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Consider the path fibration: $K(\mathbb Z,2r-1)\rightarrow PK(\mathbb Z,2r)\rightarrow K(\mathbb Z,2r).$

Suppose that $H^*(K(\mathbb Z,2r-1);\mathbb Q)=H^*(S^{2r-1};\mathbb Q).$

We want to show that $H^*(K(\mathbb Z,2r);\mathbb Q)=\mathbb Q[a_{2r}]$.

The Gysin sequence gives that we have an isomorphism $$H^i(K(\mathbb Z,2r);\mathbb Q)\stackrel{\cup e}{\rightarrow}H^{i+2r}(K(\mathbb Z,2r);\mathbb Q)$$ where $\cup e$ is the cup product with the rational euler class.


(1) Why is it that $e$ and the fundamental class $a_{2r}\in H^{i+2r}(K(\mathbb Z,2r);\mathbb Q)\cong \mathbb Q$ are non-zero multiples of each other?

(2) What does the "fundamental class" mean in this context? and finally,

(3) I'm not clear as to how to deduce that $H^*(K(\mathbb Z,2r);\mathbb Q)=\mathbb Q[a_{2r}]$.

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up vote 1 down vote accepted

2) The defining property of $K(\mathbb Z,2r)$ is that for any $X$, we have $H^{2r}(X, \mathbb Z)= [X, K(\mathbb Z,2r)]$. In particular for $X=K(\mathbb Z,2r)$ we know that $H^{2r}(X, \mathbb Z)= \mathbb Z$ by Hurewitz and is generated by the element corrsponding to the identity map. This is the fundamental class. Similarly with $\mathbb Q$ coefficients.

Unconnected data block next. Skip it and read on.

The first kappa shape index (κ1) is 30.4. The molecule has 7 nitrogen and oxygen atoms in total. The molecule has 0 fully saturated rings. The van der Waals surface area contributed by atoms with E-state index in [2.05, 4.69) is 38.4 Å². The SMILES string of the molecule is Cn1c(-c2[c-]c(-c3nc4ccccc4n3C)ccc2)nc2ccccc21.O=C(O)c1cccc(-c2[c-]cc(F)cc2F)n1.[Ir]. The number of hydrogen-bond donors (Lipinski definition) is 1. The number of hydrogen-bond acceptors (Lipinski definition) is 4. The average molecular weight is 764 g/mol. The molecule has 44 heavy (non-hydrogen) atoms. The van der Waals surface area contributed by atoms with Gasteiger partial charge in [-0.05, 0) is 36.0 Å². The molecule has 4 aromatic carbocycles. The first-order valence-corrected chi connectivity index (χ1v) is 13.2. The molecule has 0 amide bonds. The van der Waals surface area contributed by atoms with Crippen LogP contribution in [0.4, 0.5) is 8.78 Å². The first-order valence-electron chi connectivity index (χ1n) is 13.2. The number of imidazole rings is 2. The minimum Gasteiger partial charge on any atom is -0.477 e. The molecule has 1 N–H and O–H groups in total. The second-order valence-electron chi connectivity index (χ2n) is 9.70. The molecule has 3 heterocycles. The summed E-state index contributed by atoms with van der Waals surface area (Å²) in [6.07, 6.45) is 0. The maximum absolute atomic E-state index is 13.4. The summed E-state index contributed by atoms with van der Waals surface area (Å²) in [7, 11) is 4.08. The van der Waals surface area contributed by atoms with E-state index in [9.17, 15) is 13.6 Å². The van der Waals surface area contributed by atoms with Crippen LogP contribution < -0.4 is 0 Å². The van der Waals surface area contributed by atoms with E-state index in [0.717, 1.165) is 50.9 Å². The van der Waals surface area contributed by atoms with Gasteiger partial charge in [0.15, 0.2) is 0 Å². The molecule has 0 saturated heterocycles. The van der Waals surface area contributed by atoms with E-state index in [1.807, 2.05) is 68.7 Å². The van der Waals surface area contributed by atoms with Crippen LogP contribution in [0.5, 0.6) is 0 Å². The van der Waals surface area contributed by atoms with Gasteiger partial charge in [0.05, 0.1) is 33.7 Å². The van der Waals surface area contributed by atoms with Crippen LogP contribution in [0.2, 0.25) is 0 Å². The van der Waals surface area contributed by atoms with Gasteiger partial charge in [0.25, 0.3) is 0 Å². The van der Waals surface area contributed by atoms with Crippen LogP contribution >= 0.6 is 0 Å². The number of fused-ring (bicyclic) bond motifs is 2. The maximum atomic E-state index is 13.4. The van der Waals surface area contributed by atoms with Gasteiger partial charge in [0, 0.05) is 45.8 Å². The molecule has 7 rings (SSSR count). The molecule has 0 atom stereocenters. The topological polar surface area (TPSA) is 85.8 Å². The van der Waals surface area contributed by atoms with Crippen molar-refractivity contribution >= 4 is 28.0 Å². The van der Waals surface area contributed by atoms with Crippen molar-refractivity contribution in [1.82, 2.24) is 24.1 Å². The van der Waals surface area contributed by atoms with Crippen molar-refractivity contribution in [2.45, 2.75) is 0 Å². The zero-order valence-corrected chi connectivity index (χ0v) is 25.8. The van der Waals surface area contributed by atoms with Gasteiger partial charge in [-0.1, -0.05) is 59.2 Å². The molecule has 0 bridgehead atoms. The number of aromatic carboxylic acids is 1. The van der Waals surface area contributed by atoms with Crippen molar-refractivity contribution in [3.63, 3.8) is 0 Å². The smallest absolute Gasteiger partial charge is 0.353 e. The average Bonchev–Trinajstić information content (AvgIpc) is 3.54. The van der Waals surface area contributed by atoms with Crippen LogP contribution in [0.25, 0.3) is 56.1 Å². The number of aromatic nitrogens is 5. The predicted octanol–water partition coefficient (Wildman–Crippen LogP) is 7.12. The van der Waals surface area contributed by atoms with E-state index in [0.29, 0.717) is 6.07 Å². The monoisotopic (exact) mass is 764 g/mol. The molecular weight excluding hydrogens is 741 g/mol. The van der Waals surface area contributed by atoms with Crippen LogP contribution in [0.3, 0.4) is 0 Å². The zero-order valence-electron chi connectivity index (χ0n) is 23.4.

1, 3) $H^i(K(\mathbb Z,2r);\mathbb Q)\stackrel{\cup e}{\rightarrow}H^{i+2r}(K(\mathbb Z,2r);\mathbb Q)$ means that $\cup e$ is an isomorphism from $H^0(K(\mathbb Z,2r);\mathbb Q)$ to $H^{2r}(K(\mathbb Z,2r);\mathbb Q)$. The later is generated by the fundamental class. Hence $e$ is plus or minus the fundamental class.

Now, by induction on $i$, all the $H^i$ with $i$ not multiple $2r$ are zero, while the others are all isomorpic to $\mathbb Q$ and are generated by $e$, $e^2$ etc. or equivalently by $a_{2r}$, $a_{2r}^2$ etc. That is, $H^*(K(\mathbb Z,2r);\mathbb Q)=\mathbb Q[a_{2r}]$.

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thanks that explains it all.. – palio May 25 '11 at 16:52
@palio You could accept the answer, then. – Max May 27 '11 at 7:26

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